Meet The People’s Caucus: a group of VSG senators tackling racial, social and environmental issues on campus

As a group formed by 17 students of color involved with VSG, The People’s Caucus is a new initiative to create meaningful change while also promoting diversity on campus.


Emery Little

Paths diverge near Alumni Lawn. (Hustler Multimedia/Emery Little)

Thomas Hum and Tucker Apgar

The Vanderbilt People’s Caucus is a newly formed group consisting of 17 students of color aiming to come together to enact racial, social and environmental change on campus through their roles on the Vanderbilt Student Government (VSG) Senate.

According to Senior Senator and leader of The Vanderbilt People’s Caucus Syed Rahman, the group was created in early September by 17 students who campaigned for VSG Senate seats. The Vanderbilt People’s Caucus was inspired by The People’s Caucus at Stanford University, a coalition of students of color who ran for their student government’s undergraduate senate, the Associated Students of Stanford University (ASSU), last spring.

“Our goals are to work with MLC organizations, 40 total orgs, to meet in a massive town hall to basically see what they need from us,” Rahman said. “They’ll give us ideas, and we’ll work on writing bills with them. We’d like to have a rally for students to give us what their concerns are. If there are certain issues that are reasonable, we’ll definitely be working on those.”

Arts and Science Senator Bryce Collings, also a member of The People’s Caucus, gave additional insight into the background of the group. He said the collaborative nature of the group allows for easier creation of ideas and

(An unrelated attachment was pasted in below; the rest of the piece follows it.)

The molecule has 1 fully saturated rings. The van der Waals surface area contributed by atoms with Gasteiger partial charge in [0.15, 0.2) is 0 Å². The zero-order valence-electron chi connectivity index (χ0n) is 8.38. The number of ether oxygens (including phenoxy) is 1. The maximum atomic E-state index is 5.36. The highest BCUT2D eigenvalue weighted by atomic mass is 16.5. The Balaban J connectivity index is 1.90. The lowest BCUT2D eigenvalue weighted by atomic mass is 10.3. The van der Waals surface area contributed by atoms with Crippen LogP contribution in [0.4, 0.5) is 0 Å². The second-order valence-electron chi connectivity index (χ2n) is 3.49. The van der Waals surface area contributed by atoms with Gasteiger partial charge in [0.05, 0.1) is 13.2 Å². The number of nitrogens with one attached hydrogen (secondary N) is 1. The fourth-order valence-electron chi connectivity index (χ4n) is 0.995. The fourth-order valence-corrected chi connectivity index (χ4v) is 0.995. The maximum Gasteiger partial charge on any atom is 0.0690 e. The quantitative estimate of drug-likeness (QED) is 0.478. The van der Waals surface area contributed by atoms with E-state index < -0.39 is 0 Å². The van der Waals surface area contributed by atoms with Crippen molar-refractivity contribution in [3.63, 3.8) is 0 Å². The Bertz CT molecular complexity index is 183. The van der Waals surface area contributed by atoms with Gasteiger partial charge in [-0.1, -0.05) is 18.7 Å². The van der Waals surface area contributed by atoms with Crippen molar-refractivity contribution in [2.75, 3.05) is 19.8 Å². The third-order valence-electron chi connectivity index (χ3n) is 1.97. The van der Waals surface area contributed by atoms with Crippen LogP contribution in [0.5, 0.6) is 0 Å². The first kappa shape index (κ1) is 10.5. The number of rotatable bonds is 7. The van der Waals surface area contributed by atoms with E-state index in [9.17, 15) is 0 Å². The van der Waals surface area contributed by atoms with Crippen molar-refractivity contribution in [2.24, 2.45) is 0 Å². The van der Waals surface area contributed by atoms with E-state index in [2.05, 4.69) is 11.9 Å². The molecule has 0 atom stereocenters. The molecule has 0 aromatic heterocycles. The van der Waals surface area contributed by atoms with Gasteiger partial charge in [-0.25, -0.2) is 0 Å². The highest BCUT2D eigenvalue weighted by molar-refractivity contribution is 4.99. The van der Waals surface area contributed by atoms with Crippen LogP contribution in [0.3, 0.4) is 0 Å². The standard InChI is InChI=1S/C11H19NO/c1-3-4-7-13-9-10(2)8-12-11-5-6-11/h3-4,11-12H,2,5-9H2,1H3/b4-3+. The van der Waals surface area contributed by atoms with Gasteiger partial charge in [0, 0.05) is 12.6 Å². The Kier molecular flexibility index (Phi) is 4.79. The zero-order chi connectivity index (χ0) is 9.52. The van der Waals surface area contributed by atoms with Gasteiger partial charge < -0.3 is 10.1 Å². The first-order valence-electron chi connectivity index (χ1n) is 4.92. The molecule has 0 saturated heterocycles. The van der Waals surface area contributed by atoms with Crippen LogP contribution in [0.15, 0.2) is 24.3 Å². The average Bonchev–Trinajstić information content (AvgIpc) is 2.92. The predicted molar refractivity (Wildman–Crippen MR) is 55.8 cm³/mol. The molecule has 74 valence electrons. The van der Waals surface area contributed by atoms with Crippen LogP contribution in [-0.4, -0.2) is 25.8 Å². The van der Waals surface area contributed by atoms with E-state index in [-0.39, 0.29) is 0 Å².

”We fall under BIPOC, so the common shared experience helps create legislation and ideas,” Collings said. “It’s a way to bounce ideas off of each other as well; it helps us create a better experience for students and improve what we are able to do in VSG.”

Collings said he believed there had to be a better way to reach out to the student body, emphasizing the need for student outreach, which he hopes to accomplish through The People’s Caucus.

“It’s hard to write bills and decide on things if students don’t say, ‘this is what’s bothering me,’” Collings said. “That’s why it’s very important to get opinions of others on potential legislation.”

Collings also shed light on the importance of VSG’s relationship with Vanderbilt administration in enacting change on campus. As The People’s Caucus is not a standalone student organization, members of the group use their roles on VSG to bring issues to the attention of administrators.

“It’s important to note our roles in the Senate; we may not have the power to make certain changes alone, but we can tell the administration, ‘this is what we want to happen,’ and work things out,” Collings said.

According to Rahman and Collings, solving issues of financial equity on campus is a major focus for The People’s Caucus. One of the main objectives for the group is to allow students to print for free. Rahman and Collings said that if the Vanderbilt administration is unwilling to use the university’s budget for this, The People’s Caucus may push for more of VSG’s own budget to be used in support of campus organizations and students in need. Fall 2020 is also the first semester where students can do their laundry for free on campus.

“There’s a tale of two campuses: those who can afford [the campus experience] and those who can’t,” Rahman said. “What we’re trying to do is close that gap, even though we know it’s a very difficult challenge.”

In light of the COVID-19 pandemic, Rahman said The People’s Caucus is also looking to expand the emergency fund for students who have demonstrated need, which had a budget of approximately $120,000 last year. Looking towards the future, he said they are considering organizing a campaign for increased financial aid for summer semesters, semesters abroad and Maymesters.

“Ultimately, our goal is to create a fairer, better and more equitable Vanderbilt,” Rahman said.